Margaret Pugh O'Mara
Introduction to the discipline of history for new or prospective majors. Emphasizes the basic skills of reading, analysis, and communication (both verbal and written) that are central to the historian's craft. Each seminar discusses a different subject or problem.
LEFT, RIGHT, AND CENTER: PARTISAN POLITICS IN TWENTIETH CENTURY AMERICA
This seminar explores the evolution of the national Democratic, Republican, and independent political parties over the course of the twentieth century. Through close reading of primary documents (text, audio, visual materials, film), we address how shifting demographics, market changes, and social issues changed the composition of the major national parties over time. We also examine key political leaders who shaped the identity and future of their political party. Readings and discussion cover the major social movements that shifted party allegiances, watershed elections, cultural and social issues shaping party platforms, the influence of grassroots activism on formal political institutions, and the growing influence of the independent voter.
Student learning goals
Students will learn about the changing character of the two major political parties and important third-party movements in the US from 1896 to 2008.
Students will learn about grassroots social movements, demographic and geographic shifts, and economic and technological changes that had important effects on national politics during the past century.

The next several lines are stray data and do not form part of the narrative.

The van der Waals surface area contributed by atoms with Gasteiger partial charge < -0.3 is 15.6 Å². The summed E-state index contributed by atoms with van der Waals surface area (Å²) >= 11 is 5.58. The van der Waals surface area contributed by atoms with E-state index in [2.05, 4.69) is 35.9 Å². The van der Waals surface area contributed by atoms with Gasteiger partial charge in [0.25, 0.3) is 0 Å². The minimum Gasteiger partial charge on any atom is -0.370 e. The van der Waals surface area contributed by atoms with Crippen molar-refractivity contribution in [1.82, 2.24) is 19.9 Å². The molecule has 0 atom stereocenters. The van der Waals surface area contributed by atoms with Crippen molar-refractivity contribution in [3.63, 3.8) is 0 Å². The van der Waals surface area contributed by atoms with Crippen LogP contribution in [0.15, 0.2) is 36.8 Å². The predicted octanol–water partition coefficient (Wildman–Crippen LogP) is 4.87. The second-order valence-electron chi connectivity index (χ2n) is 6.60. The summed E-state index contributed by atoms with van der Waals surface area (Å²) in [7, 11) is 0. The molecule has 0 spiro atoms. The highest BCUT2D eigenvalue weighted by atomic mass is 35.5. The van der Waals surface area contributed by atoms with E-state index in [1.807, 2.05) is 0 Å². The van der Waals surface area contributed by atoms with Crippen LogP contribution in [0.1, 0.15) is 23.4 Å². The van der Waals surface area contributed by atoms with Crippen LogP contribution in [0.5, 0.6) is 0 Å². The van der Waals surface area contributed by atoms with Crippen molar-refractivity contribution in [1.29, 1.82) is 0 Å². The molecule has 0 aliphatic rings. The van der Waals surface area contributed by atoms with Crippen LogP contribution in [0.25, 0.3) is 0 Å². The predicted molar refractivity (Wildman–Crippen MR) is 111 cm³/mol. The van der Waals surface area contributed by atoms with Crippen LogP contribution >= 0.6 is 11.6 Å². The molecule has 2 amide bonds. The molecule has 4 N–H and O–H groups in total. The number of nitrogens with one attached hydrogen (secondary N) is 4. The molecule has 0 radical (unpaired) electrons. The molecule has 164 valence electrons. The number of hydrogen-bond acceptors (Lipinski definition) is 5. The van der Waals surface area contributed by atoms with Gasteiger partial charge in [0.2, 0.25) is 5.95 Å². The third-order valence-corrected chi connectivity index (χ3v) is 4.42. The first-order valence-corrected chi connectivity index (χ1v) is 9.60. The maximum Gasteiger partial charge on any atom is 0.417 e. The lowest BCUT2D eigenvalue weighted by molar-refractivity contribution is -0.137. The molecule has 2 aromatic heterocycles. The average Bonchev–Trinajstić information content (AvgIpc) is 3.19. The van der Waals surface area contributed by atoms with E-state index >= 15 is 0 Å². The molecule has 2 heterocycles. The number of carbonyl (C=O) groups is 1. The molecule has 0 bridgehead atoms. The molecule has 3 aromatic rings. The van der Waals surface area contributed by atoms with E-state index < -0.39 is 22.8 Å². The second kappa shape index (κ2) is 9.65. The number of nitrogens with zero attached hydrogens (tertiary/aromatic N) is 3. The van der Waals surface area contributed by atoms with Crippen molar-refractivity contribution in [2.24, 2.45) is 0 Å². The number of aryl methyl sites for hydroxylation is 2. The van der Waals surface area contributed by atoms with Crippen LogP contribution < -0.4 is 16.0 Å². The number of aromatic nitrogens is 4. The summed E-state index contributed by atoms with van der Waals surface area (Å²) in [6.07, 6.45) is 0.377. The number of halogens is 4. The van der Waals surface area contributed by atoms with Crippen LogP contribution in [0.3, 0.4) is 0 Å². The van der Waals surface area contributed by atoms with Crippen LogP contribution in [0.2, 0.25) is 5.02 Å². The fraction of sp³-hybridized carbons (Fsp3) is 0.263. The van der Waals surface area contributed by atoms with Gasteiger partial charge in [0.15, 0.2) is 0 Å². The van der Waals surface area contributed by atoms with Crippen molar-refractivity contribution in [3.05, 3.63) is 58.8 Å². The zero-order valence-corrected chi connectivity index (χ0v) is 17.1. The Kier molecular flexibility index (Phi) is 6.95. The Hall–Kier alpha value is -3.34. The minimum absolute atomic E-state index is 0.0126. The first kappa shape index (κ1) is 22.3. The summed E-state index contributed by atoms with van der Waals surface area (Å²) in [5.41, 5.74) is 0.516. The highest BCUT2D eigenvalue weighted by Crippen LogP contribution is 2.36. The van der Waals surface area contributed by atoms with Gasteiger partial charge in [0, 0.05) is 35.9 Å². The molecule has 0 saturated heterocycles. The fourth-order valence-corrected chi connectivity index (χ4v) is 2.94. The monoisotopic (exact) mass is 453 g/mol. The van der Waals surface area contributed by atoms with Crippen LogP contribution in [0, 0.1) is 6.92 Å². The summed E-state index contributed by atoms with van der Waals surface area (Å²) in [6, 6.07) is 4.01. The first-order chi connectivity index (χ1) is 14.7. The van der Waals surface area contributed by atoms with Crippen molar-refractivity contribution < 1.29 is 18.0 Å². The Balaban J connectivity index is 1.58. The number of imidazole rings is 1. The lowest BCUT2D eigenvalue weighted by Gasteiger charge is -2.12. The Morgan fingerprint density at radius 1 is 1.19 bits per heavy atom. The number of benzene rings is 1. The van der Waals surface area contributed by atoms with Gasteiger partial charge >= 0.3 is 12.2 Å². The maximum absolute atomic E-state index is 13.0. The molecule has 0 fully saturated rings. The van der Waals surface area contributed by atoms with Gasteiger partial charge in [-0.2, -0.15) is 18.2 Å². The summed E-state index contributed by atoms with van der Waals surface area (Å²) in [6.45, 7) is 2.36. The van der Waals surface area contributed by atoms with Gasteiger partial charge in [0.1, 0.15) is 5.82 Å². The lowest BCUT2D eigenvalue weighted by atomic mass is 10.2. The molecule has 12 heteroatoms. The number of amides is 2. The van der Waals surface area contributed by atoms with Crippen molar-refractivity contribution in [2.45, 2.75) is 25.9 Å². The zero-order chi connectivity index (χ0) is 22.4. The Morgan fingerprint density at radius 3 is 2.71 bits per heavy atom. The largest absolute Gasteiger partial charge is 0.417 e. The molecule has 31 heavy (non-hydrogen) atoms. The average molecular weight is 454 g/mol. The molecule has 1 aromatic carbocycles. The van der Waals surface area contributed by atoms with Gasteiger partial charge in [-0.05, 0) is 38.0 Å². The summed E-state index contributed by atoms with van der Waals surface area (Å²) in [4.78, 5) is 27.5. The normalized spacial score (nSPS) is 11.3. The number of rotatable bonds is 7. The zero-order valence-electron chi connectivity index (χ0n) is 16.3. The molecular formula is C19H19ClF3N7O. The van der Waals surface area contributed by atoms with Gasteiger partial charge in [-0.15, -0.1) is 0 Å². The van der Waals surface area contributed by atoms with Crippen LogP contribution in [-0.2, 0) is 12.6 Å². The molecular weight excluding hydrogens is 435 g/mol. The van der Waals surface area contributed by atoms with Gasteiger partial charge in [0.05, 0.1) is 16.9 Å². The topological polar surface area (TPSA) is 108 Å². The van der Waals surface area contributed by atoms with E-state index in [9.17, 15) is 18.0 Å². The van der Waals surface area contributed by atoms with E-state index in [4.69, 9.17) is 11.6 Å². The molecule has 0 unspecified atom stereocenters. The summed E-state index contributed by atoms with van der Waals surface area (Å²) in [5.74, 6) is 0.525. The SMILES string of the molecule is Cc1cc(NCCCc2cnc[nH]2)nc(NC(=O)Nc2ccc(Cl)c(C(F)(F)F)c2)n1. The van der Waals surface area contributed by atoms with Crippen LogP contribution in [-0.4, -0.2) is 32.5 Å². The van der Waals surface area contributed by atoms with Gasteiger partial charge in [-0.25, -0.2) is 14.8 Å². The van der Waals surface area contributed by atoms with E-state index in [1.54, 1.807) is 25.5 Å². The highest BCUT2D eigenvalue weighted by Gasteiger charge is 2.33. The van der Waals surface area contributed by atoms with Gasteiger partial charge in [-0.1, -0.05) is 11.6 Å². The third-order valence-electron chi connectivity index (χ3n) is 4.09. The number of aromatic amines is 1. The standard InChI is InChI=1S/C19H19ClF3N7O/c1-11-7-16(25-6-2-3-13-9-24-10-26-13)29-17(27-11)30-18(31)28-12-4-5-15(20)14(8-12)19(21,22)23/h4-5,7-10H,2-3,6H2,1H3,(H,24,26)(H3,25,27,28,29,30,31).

Students will learn how historians "do history" by surveying primary source materials, synthesizing and interpreting secondary literature, and engaging in critical analysis and writing.
Students will "do history" themselves through both short and longer writing assignments based on critical analysis of primary texts.
Students will learn how to engage actively in productive, intellectual conversation and collaboration with their peers in a seminar setting and through well-considered online discourse.
Students will learn the fundamentals of historical writing to prepare them for successful completion of upper-division History courses as well as towards using effective, cogent written communication in professional and other academic settings.
General method of instruction
Some college-level US history preferred
Class assignments and grading
Engaged participation, close reading of primary and secondary materials, analytic writing assignments.
attendance and in-class discussion 25%; weekly discussion question posting 5%; team presentation 5%; four 2-page papers (10% x 4 = 40%); one 7-10 page final essay 25%.